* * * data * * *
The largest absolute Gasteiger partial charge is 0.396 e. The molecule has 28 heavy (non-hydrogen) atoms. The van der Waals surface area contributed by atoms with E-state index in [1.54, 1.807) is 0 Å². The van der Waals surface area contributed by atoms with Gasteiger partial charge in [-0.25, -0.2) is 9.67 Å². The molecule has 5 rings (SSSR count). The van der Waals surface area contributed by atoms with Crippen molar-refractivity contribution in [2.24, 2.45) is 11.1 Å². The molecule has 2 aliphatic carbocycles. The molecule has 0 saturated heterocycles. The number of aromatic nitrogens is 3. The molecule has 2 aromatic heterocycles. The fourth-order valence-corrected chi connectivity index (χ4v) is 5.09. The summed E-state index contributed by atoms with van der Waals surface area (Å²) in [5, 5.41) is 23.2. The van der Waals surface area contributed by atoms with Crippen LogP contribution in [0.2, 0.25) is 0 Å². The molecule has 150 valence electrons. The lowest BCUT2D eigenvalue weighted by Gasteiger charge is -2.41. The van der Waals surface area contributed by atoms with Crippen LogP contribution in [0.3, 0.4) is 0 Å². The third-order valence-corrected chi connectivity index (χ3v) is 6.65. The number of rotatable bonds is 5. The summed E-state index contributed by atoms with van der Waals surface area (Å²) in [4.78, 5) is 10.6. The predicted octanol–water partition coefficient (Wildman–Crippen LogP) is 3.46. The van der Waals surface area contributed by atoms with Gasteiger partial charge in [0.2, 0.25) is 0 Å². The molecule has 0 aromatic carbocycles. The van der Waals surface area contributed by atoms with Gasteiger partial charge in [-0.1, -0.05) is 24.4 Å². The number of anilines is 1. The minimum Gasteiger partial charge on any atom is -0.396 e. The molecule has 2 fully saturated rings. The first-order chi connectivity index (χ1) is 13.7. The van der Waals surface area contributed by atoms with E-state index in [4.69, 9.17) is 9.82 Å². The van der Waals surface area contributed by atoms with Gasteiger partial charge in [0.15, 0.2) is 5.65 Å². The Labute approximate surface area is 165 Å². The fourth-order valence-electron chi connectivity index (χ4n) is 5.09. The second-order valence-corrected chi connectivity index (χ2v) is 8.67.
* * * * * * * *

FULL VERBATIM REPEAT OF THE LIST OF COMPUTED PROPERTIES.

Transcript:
The largest absolute Gasteiger partial charge is 0.396 e. The molecule has 28 heavy (non-hydrogen) atoms. The van der Waals surface area contributed by atoms with E-state index in [1.54, 1.807) is 0 Å². The van der Waals surface area contributed by atoms with Gasteiger partial charge in [-0.25, -0.2) is 9.67 Å². The molecule has 5 rings (SSSR count). The van der Waals surface area contributed by atoms with Crippen molar-refractivity contribution in [2.24, 2.45) is 11.1 Å². The molecule has 2 aliphatic carbocycles. The molecule has 0 saturated heterocycles. The number of aromatic nitrogens is 3. The molecule has 2 aromatic heterocycles. The fourth-order valence-corrected chi connectivity index (χ4v) is 5.09. The summed E-state index contributed by atoms with van der Waals surface area (Å²) in [5, 5.41) is 23.2. The van der Waals surface area contributed by atoms with Crippen LogP contribution in [0.2, 0.25) is 0 Å². The molecule has 150 valence electrons. The lowest BCUT2D eigenvalue weighted by Gasteiger charge is -2.41. The van der Waals surface area contributed by atoms with Crippen LogP contribution in [0.3, 0.4) is 0 Å². The third-order valence-corrected chi connectivity index (χ3v) is 6.65. The number of rotatable bonds is 5. The summed E-state index contributed by atoms with van der Waals surface area (Å²) in [4.78, 5) is 10.6. The predicted octanol–water partition coefficient (Wildman–Crippen LogP) is 3.46. The van der Waals surface area contributed by atoms with Gasteiger partial charge in [0.2, 0.25) is 0 Å². The molecule has 0 aromatic carbocycles. The van der Waals surface area contributed by atoms with Gasteiger partial charge in [-0.1, -0.05) is 24.4 Å². The number of anilines is 1. The minimum Gasteiger partial charge on any atom is -0.396 e. The molecule has 2 fully saturated rings. The first-order chi connectivity index (χ1) is 13.7. The van der Waals surface area contributed by atoms with E-state index in [4.69, 9.17) is 9.82 Å². The van der Waals surface area contributed by atoms with Gasteiger partial charge in [0.15, 0.2) is 5.65 Å². The Labute approximate surface area is 165 Å². The fourth-order valence-electron chi connectivity index (χ4n) is 5.09. The second-order valence-corrected chi connectivity index (χ2v) is 8.67.